The second half marks a definite break, as the narration becomes far more personally involved with the life of the adolescent Carlos. As alluded to by Cafe Tacuba, and as you can see in the video, Carlos for some reason runs out of school one day to declare his love to his friend’s mother, Mariana. What at first seems a comical episode like many others from one’s youth suddenly spirals into unmitigated tragedy: strangely, many of the adults in Carlos’s life completely overreact to this simple mistake, Carlos is sent in for psychological testing, taken out of school, and separated from his friend and his mother. Years later, he comes across one of his old, impoverished school friends making a living off selling gum on a bus, who tells him that he heard that Mariana died but Carlos finds that when he tries to prove the rumor true or false that he can find no evidence that Mariana even existed. The story becomes a parable about lost childhoods, lost memories, lost chances, the impossibility of wandering back through your past.

And thus is born one of the great conundrums of 20th-century Mexican literature. What exactly happened? Did Mariana ever exist?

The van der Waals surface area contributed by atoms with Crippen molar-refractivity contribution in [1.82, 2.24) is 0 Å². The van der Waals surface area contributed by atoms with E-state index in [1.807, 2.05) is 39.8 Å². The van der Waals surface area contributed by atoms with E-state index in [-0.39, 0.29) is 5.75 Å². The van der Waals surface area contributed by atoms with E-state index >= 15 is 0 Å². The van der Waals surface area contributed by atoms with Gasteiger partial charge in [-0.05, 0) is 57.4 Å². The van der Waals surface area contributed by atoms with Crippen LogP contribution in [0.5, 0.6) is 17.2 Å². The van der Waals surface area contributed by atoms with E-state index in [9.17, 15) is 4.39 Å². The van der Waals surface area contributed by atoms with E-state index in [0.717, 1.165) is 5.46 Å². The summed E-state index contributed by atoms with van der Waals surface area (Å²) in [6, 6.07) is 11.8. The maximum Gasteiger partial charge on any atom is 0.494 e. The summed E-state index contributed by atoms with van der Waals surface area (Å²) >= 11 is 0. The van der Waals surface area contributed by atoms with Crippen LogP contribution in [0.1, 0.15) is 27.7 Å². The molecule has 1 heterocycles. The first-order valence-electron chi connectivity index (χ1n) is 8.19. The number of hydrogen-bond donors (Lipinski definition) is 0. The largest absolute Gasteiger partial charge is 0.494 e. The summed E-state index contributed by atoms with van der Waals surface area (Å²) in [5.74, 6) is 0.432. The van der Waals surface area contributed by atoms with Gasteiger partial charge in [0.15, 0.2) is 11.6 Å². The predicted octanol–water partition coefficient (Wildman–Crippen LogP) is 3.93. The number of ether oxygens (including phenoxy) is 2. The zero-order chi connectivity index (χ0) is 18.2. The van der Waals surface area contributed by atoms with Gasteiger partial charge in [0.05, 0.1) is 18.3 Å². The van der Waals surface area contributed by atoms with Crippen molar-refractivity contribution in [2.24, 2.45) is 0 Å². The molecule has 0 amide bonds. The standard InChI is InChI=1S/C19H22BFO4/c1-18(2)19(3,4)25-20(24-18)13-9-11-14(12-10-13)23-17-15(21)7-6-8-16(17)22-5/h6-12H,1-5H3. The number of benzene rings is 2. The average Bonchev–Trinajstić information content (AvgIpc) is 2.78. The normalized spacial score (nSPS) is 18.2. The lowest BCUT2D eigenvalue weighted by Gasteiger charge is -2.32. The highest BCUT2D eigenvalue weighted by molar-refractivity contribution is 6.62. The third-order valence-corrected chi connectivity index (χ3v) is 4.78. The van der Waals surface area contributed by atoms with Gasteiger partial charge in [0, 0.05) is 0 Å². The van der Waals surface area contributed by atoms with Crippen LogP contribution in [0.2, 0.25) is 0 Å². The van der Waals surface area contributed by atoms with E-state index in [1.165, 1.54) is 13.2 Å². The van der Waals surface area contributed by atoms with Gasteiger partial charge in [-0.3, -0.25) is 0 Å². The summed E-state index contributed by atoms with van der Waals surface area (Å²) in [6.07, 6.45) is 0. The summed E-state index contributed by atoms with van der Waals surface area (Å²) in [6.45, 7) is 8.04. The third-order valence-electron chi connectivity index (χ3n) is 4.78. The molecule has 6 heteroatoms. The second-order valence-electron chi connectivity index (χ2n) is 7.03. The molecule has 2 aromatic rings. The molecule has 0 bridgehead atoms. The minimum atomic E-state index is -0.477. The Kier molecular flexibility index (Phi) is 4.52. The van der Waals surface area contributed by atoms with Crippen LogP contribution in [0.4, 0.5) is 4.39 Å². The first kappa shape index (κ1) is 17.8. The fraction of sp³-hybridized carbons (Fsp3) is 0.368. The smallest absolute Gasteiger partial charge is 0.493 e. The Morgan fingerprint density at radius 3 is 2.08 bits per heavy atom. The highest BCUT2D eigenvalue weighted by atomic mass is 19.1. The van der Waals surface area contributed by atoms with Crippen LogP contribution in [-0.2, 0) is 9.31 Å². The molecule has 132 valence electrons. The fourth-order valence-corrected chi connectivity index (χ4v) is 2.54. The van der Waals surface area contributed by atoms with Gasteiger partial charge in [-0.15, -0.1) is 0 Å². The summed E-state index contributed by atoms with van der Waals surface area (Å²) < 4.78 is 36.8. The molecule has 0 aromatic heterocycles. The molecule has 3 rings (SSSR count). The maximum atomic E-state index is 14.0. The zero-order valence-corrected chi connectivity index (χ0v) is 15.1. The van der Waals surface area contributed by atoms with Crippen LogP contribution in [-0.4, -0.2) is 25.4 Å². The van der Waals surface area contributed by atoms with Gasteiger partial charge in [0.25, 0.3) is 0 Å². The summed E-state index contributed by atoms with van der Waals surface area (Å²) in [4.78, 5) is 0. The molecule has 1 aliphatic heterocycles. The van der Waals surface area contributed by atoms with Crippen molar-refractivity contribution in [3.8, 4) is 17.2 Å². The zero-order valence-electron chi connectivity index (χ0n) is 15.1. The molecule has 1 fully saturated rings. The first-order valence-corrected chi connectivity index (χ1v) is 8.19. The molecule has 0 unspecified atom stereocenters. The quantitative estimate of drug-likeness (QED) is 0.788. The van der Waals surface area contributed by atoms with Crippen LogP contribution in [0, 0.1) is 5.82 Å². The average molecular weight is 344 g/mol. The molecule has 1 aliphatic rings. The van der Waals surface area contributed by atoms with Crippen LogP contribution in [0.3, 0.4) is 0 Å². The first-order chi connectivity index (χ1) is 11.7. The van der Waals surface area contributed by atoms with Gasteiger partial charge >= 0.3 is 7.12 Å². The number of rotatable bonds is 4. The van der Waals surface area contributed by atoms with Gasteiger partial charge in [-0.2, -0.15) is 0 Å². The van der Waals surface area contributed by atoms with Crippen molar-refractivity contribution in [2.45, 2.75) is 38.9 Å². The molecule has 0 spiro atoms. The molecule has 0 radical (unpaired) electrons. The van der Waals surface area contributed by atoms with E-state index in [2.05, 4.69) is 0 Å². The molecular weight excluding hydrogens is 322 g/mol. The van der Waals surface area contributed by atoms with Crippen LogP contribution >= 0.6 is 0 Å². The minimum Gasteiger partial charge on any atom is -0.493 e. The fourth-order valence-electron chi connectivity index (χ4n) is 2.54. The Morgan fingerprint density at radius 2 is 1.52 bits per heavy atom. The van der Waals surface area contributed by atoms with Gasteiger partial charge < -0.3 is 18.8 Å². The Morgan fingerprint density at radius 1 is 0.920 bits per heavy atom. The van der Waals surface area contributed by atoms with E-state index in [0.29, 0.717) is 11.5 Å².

More from Conversational Reading:

  1. Murders in Ciudad Juarez–Art and Video If you know one thing about 2666, it’s probably that the plot circles around the murders of hundreds of women that have occurred in Ciudad...
  2. Video Games at the Library Somewhat horrifyingly, the New York Public Library is using something called "Game On @ the Library!" (the "@" must be so that you know it’s cool)...
  3. Friday Column: Reading in a Foreign Language I recently finished the first book I have ever read entirely in a language other than English. It was Las batallas en el desierto by...
  4. May Letras y Libres For the Spanish-reading among us, some interesting articles in the May issue of the Mexican magazine Letras y Libres. First off, just in time for...
  5. Mexico In a San Francisco Chronicle article, Monica Campbell explores some key problems facing Mexican literature. One of them sure sounds familiar: But the real problem...